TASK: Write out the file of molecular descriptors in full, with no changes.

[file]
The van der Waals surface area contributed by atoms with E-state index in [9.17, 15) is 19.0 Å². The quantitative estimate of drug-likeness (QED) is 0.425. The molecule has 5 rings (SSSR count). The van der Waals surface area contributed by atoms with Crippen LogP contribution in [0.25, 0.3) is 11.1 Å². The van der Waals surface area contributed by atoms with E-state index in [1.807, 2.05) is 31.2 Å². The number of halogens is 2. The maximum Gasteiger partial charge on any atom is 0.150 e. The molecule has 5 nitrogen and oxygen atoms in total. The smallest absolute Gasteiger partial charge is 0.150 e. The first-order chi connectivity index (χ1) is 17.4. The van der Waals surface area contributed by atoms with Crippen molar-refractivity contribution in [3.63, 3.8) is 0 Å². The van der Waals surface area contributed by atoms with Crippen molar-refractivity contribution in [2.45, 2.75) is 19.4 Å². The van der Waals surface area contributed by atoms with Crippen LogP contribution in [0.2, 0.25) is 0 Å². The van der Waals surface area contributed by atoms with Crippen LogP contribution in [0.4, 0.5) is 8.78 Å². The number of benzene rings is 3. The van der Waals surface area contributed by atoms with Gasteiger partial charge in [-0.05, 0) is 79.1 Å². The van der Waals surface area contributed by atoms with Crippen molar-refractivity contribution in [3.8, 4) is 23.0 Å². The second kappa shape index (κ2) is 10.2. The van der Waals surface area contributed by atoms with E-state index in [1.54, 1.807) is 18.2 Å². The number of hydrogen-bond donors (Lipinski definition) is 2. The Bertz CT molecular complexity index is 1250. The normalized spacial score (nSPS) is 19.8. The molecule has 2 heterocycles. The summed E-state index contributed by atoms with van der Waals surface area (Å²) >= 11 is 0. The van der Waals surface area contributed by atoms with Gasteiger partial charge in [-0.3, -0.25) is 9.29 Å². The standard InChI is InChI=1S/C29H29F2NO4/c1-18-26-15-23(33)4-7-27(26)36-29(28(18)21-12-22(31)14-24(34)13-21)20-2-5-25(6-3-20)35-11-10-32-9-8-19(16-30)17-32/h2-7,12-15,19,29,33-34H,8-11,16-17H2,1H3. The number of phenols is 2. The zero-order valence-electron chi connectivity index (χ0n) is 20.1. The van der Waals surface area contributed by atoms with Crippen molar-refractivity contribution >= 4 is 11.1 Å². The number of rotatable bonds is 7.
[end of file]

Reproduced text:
The van der Waals surface area contributed by atoms with E-state index in [9.17, 15) is 19.0 Å². The quantitative estimate of drug-likeness (QED) is 0.425. The molecule has 5 rings (SSSR count). The van der Waals surface area contributed by atoms with Crippen LogP contribution in [0.25, 0.3) is 11.1 Å². The van der Waals surface area contributed by atoms with E-state index in [1.807, 2.05) is 31.2 Å². The number of halogens is 2. The maximum Gasteiger partial charge on any atom is 0.150 e. The molecule has 5 nitrogen and oxygen atoms in total. The smallest absolute Gasteiger partial charge is 0.150 e. The first-order chi connectivity index (χ1) is 17.4. The van der Waals surface area contributed by atoms with Crippen molar-refractivity contribution in [3.63, 3.8) is 0 Å². The van der Waals surface area contributed by atoms with Crippen molar-refractivity contribution in [2.45, 2.75) is 19.4 Å². The van der Waals surface area contributed by atoms with Crippen LogP contribution in [0.2, 0.25) is 0 Å². The van der Waals surface area contributed by atoms with Crippen LogP contribution in [0.4, 0.5) is 8.78 Å². The number of benzene rings is 3. The van der Waals surface area contributed by atoms with Gasteiger partial charge in [-0.05, 0) is 79.1 Å². The van der Waals surface area contributed by atoms with Crippen molar-refractivity contribution in [3.8, 4) is 23.0 Å². The second kappa shape index (κ2) is 10.2. The van der Waals surface area contributed by atoms with E-state index in [1.54, 1.807) is 18.2 Å². The number of hydrogen-bond donors (Lipinski definition) is 2. The Bertz CT molecular complexity index is 1250. The normalized spacial score (nSPS) is 19.8. The molecule has 2 heterocycles. The summed E-state index contributed by atoms with van der Waals surface area (Å²) >= 11 is 0. The van der Waals surface area contributed by atoms with Gasteiger partial charge in [-0.3, -0.25) is 9.29 Å². The standard InChI is InChI=1S/C29H29F2NO4/c1-18-26-15-23(33)4-7-27(26)36-29(28(18)21-12-22(31)14-24(34)13-21)20-2-5-25(6-3-20)35-11-10-32-9-8-19(16-30)17-32/h2-7,12-15,19,29,33-34H,8-11,16-17H2,1H3. The number of phenols is 2. The zero-order valence-electron chi connectivity index (χ0n) is 20.1. The van der Waals surface area contributed by atoms with Crippen molar-refractivity contribution >= 4 is 11.1 Å². The number of rotatable bonds is 7.